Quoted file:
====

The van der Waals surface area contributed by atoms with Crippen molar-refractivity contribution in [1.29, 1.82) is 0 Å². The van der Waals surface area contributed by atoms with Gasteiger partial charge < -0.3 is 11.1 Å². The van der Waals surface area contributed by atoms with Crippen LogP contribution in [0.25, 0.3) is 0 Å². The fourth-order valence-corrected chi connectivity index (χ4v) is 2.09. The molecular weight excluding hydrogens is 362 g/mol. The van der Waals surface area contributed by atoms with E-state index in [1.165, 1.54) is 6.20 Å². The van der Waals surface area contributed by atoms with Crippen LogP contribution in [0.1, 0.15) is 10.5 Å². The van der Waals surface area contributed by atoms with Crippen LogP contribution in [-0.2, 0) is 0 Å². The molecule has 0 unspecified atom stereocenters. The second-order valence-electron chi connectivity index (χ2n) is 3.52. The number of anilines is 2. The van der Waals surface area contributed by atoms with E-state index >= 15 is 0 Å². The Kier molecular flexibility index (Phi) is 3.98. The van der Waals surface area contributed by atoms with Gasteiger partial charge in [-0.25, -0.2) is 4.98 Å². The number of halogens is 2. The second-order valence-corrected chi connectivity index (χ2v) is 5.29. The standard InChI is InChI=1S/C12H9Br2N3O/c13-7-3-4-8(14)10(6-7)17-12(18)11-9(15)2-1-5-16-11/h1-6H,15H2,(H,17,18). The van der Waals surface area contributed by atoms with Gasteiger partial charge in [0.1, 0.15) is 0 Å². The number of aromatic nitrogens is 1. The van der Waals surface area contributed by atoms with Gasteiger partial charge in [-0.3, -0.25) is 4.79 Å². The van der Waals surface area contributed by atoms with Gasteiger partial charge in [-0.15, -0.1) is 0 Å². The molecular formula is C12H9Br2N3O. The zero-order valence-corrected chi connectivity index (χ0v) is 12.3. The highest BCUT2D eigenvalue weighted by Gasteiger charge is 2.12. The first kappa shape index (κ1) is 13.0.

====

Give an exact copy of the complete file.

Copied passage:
The van der Waals surface area contributed by atoms with Crippen molar-refractivity contribution in [1.29, 1.82) is 0 Å². The van der Waals surface area contributed by atoms with Gasteiger partial charge < -0.3 is 11.1 Å². The van der Waals surface area contributed by atoms with Crippen LogP contribution in [0.25, 0.3) is 0 Å². The fourth-order valence-corrected chi connectivity index (χ4v) is 2.09. The molecular weight excluding hydrogens is 362 g/mol. The van der Waals surface area contributed by atoms with E-state index in [1.165, 1.54) is 6.20 Å². The van der Waals surface area contributed by atoms with Crippen LogP contribution in [0.1, 0.15) is 10.5 Å². The van der Waals surface area contributed by atoms with Crippen LogP contribution in [-0.2, 0) is 0 Å². The molecule has 0 unspecified atom stereocenters. The second-order valence-electron chi connectivity index (χ2n) is 3.52. The number of anilines is 2. The van der Waals surface area contributed by atoms with E-state index >= 15 is 0 Å². The Kier molecular flexibility index (Phi) is 3.98. The van der Waals surface area contributed by atoms with Gasteiger partial charge in [-0.25, -0.2) is 4.98 Å². The number of halogens is 2. The second-order valence-corrected chi connectivity index (χ2v) is 5.29. The standard InChI is InChI=1S/C12H9Br2N3O/c13-7-3-4-8(14)10(6-7)17-12(18)11-9(15)2-1-5-16-11/h1-6H,15H2,(H,17,18). The van der Waals surface area contributed by atoms with Gasteiger partial charge in [0.1, 0.15) is 0 Å². The number of aromatic nitrogens is 1. The van der Waals surface area contributed by atoms with Gasteiger partial charge in [-0.3, -0.25) is 4.79 Å². The van der Waals surface area contributed by atoms with Gasteiger partial charge in [-0.15, -0.1) is 0 Å². The molecular formula is C12H9Br2N3O. The zero-order valence-corrected chi connectivity index (χ0v) is 12.3. The highest BCUT2D eigenvalue weighted by Gasteiger charge is 2.12. The first kappa shape index (κ1) is 13.0.